Arthur Virgilio Neto, the mayor of Manaus — a city of 2 million people nestled in the heart of the Amazon that has been stricken by Covid-19 — called on Bolosonaro to resign, “shut up and stay at home.” The President’s “dream” is to be a dictator, “but he’s too stupid,” Neto told CNN.
His broadside comes amid growing anger in Brazil, which has suffered more infections than every country in the world except the United States, and is yet to reach a peak of cases and fatalities.
Neto said that as the pandemic hit, he had messaged Bolsonaro to say, “Please Mr. President, shut up and stay at home.” But he said his message now would be: “Resign, resign, resign, because he doesn’t govern Brazil.”
The stark attack is not unprovoked. In a video of an April cabinet meeting released last week by the Brazilian supreme court as part of an ongoing unrelated probe, Bolsonaro called Neto a “piece of s**t” because of the mass graves the mayor was forced to dig to cope with the sweeping death toll in his remote city.
Manaus has suffered 1,182 deaths, and 39,155 confirmed cases. On Saturday alone, there were 51 burials.
That dire scene is playing out in various cities across Brazil. Hospitals around the country have been battling to deal with demand, and on Sunday the White House suspended entry to the US for any individual who has been in Brazil within the 14 days immediately prior to their arrival.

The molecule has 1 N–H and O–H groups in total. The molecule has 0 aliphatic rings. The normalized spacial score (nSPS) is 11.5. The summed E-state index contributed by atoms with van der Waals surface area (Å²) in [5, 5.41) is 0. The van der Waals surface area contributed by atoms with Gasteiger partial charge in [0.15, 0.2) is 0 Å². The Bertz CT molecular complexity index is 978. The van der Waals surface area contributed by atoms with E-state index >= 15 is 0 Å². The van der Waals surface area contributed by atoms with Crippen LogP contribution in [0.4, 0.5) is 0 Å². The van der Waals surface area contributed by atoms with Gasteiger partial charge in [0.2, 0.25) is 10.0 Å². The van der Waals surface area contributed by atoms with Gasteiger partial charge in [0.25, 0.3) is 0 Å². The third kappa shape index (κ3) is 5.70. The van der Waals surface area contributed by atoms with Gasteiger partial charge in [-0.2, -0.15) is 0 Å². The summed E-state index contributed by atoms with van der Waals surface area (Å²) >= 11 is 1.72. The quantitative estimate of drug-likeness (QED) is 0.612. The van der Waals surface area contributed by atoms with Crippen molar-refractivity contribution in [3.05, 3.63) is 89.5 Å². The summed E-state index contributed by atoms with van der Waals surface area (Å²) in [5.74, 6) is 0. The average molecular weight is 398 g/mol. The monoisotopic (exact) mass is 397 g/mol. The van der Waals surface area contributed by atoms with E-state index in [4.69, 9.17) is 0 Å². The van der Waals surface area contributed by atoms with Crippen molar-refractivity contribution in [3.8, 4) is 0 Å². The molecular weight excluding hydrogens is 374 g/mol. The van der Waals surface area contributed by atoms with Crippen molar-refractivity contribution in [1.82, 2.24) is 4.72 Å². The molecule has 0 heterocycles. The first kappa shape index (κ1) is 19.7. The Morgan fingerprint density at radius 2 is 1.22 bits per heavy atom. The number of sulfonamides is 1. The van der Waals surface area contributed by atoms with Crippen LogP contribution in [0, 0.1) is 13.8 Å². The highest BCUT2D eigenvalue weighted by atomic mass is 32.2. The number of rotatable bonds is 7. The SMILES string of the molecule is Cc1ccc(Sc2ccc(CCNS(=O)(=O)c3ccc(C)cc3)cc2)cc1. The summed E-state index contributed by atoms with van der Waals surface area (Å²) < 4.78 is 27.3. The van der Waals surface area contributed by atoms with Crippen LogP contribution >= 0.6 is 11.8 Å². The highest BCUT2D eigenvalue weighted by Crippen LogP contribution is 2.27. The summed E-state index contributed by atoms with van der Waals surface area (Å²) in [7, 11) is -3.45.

Bolsonaro has repeatedly tried to downplay the lethality of the virus, although his rhetoric has shifted more towards the need to protect the economy as Brazil has risen to become the nation with the second highest number of cases after the US.
But the release of video from an expletive-ridden cabinet meeting has complicated attempts to regain control of the outbreak. Neto said the clip reminded him of his experience of New York’s shadier streets, decades ago, and said the language used by Bolsonaro’s cabinet was that of “pimps and young prostitutes.”
The video is part of an investigation into accusations that Bolsonaro interfered in police matters, which the President has repeatedly denied.
In an interview outside a new field hospital in Manaus, erected in four days inside a disused school to deal with the stark surge in cases in the city, Neto expressed frustration at how the President’s rhetoric had impeded his calls for social isolation. “The majority of people listen to him [Bolsonaro] because Manaus didn’t stop. He has complicity in the deaths of corona in Brazil. He is co-responsible.”
“I don’t know how to explain how a man of such low qualifications became to be president of a country of 210 million,” he added.
The same afternoon, Bolsonaro appeared at another rally of his supporters in the Brazilian governmental capital Brasilia, where he was seen not wearing a mask near crowds.
“He doesn’t know how to use a mask correctly and he talks to people who are without a mask,” Neto said.
Bolsonaro’s appearances at anti-lockdown rallies have become near-weekly occurrences. During the latest event, the Chief Minister of the Cabinet of Institutional Security, Gen. Augusto Heleno, who was accompanying the President, was heard saying: “We will win this war … this is a calculated risk and everything will work out.”
But as cases rise, many Brazilians are starting to unleash their frustration on the populist leader. On Saturday, he was abused by onlookers in the capital Brasilia while going out for a hotdog and drink, in a video seen by CNN.
In the video, Bolsonaro eats and drinks while onlookers yell “killer” and “trash” in the background. The President, surrounded by a security team, at one point turns and wags his finger at the crowd.
On Sunday, Brazil reported 15,813 new cases of the coronavirus — pushing its total to at least 362,000. So far, at least 22,000 people have died in the country.